Every year for the rest of my life

So my year 12s are currently gearing up to sit their HSC. I’ll be spending tomorrow and Thursday with them at school, during the school holidays, doing everything we possibly can to prepare them for these horrific exams.

Every time one of my year 12 groups/tutees sits the HSC it takes me back to what I thought was one of the most stressful times in my life. I felt the weight of the world on my shoulders as I prepared to sit my exams, while my dad was in hospital, my mum was expecting great things and my teachers were reminding me how important these exams were. What is so important to remember, if you’re a HSC student reading this, is that it is most definitely not the be all and end all of your life. If you screw it up, you’ll be ok, I promise.

It’s hard because I have to find the fine line of validating their emotions and stress during this time, while still trying to show them that I survived the HSC and looking back now, it was not a big deal at all. Since losing my mum and my grandma in the space of 7 months, the HSC looks like a walk in the park. Yet every time my kids sit it, I feel just as much pressure as they do, in some cases more which is kind of worrying.

Before their HSC though, comes a great day of celebration and photos, that is their graduation. It’s the time when you can tell them what you really think because lets face it, technically, you’re no longer their teacher. For me, it was a day to make sure they knew how proud I was of them, all of them, well most of them, for becoming awesome and mature young people.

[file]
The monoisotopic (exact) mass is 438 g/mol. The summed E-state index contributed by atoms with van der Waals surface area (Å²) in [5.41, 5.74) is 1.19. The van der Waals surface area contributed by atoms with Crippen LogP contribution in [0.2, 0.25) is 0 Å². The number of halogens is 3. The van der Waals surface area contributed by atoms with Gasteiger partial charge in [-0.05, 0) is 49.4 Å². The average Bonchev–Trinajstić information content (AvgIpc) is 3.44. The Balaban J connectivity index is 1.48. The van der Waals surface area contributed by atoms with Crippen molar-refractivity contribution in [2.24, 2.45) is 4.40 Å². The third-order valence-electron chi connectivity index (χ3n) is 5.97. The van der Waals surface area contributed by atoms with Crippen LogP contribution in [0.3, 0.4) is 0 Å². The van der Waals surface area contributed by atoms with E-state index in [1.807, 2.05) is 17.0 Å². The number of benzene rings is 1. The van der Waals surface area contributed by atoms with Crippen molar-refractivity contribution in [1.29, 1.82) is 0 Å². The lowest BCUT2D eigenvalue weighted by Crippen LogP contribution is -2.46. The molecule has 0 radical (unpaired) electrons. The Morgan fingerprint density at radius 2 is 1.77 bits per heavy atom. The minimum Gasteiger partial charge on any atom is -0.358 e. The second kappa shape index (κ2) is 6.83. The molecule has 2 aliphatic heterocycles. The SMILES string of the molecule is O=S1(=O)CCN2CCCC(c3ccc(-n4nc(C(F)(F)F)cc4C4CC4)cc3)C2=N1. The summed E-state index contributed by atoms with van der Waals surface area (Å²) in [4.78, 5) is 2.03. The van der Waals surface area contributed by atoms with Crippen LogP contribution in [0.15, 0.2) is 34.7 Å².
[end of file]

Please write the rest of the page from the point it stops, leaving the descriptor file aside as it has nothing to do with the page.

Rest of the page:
It is a day when they too can tell you how they really feel about you, which isn’t always a good thing. This year though a student said something to me that I will never forget and while it may not be true in the next 6 months, it was true to them at that particular moment and I think that’s enough for me. This student, who had come a long way in the last 2 years that I had known her, we had grown close and been through a lot together, she turned to me and said, “You’re my hero Miss.”

Now to this I replied with “Find a better one.” She assured me “You’re the best one.” I couldn’t believe it. No one had ever said something like that to me, and as I said, even if now it’s not still the case, she felt that, at that moment, I was her hero.

That’s why I keep going to school. That’s why I keep giving 150% of myself to these kids. That’s why we teachers take the crap pay, and the societal beatings, and the media beatings. In the hope that one day, a student will turn to us and say “You’re my hero Miss.”


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